Tuesday, January 20, 2009


I work in satellite radio, I'm from the New York area and I'm not a huge indie-rock dude. Still, I was really bummed to hear that L.A. indie-rock station Indie 103 went off the air.

Other than NPR stations and Little Steven's syndicated show, terrestrial radio is boring and lame and has been for as long as I can remember. I was surprised when I went to L.A. a few years ago: I listened to the station and marveled at how cool it was. Plus, they had some pretty cool DJs; Henry Rollins had a show, I think Dave Navarro did, but the guy who got the most attention was Steve Jones of The Sex Pistols.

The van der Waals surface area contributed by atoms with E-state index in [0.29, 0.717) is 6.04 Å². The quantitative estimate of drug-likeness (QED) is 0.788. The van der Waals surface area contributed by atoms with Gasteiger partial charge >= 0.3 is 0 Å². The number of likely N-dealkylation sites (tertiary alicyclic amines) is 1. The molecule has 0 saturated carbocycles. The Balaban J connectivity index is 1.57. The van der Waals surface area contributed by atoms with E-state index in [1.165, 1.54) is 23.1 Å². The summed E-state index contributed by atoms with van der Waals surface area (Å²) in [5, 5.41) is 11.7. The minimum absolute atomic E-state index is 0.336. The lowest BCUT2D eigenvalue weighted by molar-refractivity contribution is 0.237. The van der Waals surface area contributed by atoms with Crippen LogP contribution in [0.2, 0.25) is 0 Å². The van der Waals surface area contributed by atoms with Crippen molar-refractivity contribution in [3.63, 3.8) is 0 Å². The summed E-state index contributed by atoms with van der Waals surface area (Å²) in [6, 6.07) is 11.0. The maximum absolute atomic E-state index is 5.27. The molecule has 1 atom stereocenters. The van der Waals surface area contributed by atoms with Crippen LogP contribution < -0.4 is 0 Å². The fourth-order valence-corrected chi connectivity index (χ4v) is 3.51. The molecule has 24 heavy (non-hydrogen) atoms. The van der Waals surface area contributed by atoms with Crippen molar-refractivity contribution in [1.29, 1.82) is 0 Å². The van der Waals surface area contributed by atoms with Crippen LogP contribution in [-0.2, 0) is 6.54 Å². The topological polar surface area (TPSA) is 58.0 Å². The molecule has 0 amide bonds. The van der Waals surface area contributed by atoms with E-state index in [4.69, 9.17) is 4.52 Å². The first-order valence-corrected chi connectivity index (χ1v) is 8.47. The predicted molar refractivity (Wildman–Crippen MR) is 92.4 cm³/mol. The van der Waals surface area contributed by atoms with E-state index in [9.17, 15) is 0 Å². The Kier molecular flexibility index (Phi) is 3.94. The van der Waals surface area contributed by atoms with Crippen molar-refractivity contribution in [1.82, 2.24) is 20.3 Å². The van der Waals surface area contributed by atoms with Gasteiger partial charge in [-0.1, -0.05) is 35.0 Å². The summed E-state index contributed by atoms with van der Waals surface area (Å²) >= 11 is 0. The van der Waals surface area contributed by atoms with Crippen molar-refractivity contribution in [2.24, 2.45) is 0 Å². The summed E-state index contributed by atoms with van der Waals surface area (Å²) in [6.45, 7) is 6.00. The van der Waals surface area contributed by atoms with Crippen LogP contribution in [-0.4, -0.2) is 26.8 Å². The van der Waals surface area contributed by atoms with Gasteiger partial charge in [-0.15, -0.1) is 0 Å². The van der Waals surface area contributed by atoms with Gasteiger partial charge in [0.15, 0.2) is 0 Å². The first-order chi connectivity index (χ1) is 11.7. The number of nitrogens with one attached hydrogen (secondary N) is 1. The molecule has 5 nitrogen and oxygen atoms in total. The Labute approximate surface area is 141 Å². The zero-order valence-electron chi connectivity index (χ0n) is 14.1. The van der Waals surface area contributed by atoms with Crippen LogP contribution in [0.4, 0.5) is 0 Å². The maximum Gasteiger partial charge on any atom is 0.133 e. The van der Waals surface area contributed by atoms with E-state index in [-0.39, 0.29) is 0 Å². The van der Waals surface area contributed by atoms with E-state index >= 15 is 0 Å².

But the craziest thing is that, after firing the staff, the station's owners decided to keep the station online. And the station's owners pretended that they were the station's staff (who they had just fired) to keep the station's cred. The Daily Swarm interviewed the channel's program director, who said: "None of the primary DJs or music programmers at the station are involved in the website... My concern is that people are confused. They are running an ad on the air saying we couldn’t play the corporate radio game anymore and that we didn’t want to change our format to be more mainstream and that we decided to play music on the web, but the staff of Indie had no control in the decision to shut down the station. I guess they had some success with the web and want to keep it going. But I don’t want the listeners to be confused." Typical radio industry stuff: trying to pull a fast one on listeners who they don't respect enough to figure out what's going on. Which worked in 1989, before the web. Although now it seems like they've decided to put some money back into the station, as they've announced that some of their DJs, including Rollins, will keep their shows on the streaming channel. Well, I guess it's better than nothing.

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